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LAS VEGAS-It was not simply an accident that Clark County-approved private inspectors did not report mislaid reinforcing steel that doomed the upper floors of the Harmon hotel tower at MGM’s $8.4-billion CityCenter development, according to an administrative hearings officer. Responding to a request for judgment from Clark County, hearings’ officer Charles Thomas determined that the third-party inspectors who signed dozens of documents saying the rebar was placed properly were not conducting thorough inspections.

The third-party inspectors were hired by Converse Consultants, the Monrovia, CA-based firm the county hired to oversee inspections on its behalf. The officer’s report is part of the county’s review of whether it should keep the consultancy that hired the inspectors on its list of qualified inspection services. The report states among other things that Converse Consultants did not provide proof that the third-party inspectors were experienced in such inspections and did not have proper oversight.

“Converse’s assumption that the Assigned Special Inspectors erred in their individual inspections is not correct,” states the hearings officer. “Based upon the fact that not one [Non-Compliance Report] was issued by the Special Inspectors on the steel reinforcement on levels 5 through 15 and that 276 [Non-Compliance Reports] were written by Converse’s inspectors after the fact on the same levels, the Hearing Officer’s conclusion is that thorough inspections on the link beams were not conducted by the Special Inspectors.”

A source with the county tells GlobeSt.com that the scope of the hearing was limited to Converse’s performance related to the 62 daily inspection reports that Converse-hired inspectors Scott Edberg and Joseph Glenn Laurente had signed, stating they had observed and approved reinforcing steel work at the Harmon. Converse Consultants has 10 calendar days from July 23 to appeal the recommendation. If it does not, the proposed order will become effective. Converse Consultants declined comment.

The initial recommended punishment for Converse Consultants was the suspension of its Quality Assurance Agency qualification until all 276 NCRs issued regarding the link beams within Harmon Tower are cleared by the county building department. A subsequent clarification determined that the punishment would not affect contracts in place prior to July 17 and would only apply to new reinforced concrete inspection contracts for Clark County. The recommended punishment for the inspectors is for Edberg to have his Special Inspector qualification revoked and for Laurente’s qualification to be suspended until he is re-qualified.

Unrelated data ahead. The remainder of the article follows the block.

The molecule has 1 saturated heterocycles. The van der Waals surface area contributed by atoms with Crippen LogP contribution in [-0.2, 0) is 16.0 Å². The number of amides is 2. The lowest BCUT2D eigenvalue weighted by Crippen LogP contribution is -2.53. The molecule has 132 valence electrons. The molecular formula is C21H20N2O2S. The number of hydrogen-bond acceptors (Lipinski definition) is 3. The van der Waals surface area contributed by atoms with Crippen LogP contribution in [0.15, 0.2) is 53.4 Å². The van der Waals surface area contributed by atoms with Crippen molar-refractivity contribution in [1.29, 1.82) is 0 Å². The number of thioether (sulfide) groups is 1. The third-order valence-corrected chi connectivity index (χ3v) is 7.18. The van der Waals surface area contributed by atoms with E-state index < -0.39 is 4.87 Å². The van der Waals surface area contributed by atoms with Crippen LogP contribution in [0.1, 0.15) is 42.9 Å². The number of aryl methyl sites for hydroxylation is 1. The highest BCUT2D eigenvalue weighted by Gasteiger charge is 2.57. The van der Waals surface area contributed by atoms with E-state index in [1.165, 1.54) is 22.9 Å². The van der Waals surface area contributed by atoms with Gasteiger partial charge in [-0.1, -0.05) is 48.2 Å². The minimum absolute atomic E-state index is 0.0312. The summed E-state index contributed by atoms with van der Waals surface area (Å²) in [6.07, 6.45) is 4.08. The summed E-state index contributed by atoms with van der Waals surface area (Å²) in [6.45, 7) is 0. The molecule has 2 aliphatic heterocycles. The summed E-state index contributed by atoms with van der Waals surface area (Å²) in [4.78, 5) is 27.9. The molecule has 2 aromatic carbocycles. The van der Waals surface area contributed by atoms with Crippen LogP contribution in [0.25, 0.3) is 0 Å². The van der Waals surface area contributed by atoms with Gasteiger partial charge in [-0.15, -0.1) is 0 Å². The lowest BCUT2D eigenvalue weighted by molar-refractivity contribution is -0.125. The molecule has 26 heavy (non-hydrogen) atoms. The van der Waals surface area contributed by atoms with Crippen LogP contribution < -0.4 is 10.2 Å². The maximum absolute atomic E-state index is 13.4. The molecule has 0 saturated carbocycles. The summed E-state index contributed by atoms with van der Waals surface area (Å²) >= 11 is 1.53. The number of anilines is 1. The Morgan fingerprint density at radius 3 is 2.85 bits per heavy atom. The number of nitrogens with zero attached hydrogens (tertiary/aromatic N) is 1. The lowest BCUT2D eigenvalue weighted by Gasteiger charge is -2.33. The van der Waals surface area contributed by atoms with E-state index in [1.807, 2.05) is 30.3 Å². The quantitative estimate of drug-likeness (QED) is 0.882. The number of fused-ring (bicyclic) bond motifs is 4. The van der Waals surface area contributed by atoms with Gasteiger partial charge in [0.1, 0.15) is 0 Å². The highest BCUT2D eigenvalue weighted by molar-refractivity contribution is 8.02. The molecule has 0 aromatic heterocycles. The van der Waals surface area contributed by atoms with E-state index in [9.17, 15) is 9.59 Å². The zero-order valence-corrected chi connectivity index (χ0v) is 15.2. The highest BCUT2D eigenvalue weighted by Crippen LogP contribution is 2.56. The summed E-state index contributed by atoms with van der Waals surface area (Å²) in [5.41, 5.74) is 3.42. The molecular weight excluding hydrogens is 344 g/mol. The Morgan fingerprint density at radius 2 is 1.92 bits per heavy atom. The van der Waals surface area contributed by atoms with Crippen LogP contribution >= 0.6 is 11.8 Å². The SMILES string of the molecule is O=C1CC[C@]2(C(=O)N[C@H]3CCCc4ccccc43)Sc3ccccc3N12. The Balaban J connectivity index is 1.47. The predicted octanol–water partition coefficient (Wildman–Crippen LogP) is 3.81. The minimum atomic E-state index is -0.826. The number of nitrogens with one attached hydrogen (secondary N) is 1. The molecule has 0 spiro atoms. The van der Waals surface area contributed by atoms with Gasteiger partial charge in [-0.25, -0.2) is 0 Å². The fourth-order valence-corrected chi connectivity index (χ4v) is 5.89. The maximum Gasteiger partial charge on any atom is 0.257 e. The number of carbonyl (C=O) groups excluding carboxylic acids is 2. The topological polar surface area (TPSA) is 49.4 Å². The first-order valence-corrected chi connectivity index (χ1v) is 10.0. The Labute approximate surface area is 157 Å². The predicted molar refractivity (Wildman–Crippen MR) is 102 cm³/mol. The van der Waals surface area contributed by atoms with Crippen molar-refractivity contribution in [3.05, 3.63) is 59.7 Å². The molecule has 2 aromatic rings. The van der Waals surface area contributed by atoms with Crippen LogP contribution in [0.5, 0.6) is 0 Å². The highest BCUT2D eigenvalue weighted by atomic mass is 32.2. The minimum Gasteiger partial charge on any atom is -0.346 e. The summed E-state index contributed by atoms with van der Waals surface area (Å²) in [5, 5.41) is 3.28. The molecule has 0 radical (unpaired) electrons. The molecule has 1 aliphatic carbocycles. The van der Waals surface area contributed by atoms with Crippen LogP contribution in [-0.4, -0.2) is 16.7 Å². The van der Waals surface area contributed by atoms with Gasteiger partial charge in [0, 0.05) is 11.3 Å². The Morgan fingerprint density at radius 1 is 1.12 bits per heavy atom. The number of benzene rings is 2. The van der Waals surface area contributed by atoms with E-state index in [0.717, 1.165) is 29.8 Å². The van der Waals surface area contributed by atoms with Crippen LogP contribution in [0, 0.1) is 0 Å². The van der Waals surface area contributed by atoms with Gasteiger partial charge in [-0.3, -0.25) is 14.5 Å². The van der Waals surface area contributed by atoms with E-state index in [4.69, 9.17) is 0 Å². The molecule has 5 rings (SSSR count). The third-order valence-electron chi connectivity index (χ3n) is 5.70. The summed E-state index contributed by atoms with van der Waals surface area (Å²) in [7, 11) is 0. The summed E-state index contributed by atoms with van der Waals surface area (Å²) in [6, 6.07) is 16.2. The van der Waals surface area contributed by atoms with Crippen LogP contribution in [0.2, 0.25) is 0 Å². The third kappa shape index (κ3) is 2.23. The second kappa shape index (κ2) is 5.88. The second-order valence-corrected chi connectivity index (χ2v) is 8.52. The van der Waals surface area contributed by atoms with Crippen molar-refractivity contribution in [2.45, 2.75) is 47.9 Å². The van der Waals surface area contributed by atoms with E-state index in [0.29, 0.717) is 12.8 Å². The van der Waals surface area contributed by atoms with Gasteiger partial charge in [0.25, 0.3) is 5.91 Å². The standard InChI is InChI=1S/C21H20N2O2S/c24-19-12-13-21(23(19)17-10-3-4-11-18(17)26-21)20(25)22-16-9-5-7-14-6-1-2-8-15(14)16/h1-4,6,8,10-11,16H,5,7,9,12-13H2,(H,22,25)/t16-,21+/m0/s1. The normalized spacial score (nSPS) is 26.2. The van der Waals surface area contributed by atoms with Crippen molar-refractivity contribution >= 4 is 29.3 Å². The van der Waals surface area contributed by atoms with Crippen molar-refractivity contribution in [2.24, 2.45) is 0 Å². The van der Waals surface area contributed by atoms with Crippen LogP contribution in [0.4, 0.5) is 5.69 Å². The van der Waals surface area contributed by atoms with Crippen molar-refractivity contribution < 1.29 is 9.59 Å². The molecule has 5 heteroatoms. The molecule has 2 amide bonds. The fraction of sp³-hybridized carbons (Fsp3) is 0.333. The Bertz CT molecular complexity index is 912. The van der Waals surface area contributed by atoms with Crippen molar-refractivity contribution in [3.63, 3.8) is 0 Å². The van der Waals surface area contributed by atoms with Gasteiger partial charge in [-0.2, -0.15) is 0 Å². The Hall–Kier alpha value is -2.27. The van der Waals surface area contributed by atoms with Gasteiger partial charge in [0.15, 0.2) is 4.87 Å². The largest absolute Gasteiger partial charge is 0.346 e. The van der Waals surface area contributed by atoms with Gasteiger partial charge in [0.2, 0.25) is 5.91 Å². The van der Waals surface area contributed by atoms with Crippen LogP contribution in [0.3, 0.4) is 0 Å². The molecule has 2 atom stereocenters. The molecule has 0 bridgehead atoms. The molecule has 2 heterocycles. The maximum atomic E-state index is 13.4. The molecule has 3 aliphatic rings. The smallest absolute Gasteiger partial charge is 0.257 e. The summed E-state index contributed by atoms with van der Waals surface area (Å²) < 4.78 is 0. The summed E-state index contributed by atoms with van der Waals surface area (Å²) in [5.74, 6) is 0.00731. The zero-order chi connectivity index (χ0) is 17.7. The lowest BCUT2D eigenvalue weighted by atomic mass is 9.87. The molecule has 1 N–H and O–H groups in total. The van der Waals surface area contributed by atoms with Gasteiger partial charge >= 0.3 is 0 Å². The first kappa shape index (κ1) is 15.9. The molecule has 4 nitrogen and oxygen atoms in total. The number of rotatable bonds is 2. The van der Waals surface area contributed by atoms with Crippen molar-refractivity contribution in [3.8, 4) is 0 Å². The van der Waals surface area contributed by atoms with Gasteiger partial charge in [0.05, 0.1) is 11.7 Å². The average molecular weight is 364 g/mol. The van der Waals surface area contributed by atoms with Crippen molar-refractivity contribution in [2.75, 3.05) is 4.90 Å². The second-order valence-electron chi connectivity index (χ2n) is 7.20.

“The actions by the contractors [who actually made the mistakes] was not a matter before the county hearings officer,” the County source tells GlobeSt.com. “The County has complained to the contractors’ board and the engineers’ board–the entities that monitor contractors–so it’s up to them to decide what penalties might need to occur [with regard to the contractors].”

The reinforcing steel was installed by Pacific Coast Steel, whose legal counsel David Perkins declined comment. In April, Pacific Coast Steel agreed to pay approximately $14,000 in administrative fees to the Nevada Contractors Board as part of a post-investigation settlement in which it did not admit fault.

The problem with the reinforced steel stalled the construction of the would-have-been 49-story hotel and condominium tower, which would have been done by now had it remained on schedule. The subsequent recession combined with the cost to completely fix the rebar prompted MGM Mirage to kill the 200 condominiums planned for the upper floors and shrink the building by 18 floors to 21 floors, MGM senior vice president Alan Feldman tells GlobeSt.com.

“There is a certain amount of [the link beam rebar work] that has to be fixed,” Feldman says. “In order to [have more stories than now planned] would have required a much bigger fix.”

The new opening date for the Harmon Hotel is approximately one year from now. The rest of the multi-tower, 17-million-square-foot CityCenter project is on track to open during the fourth quarter.

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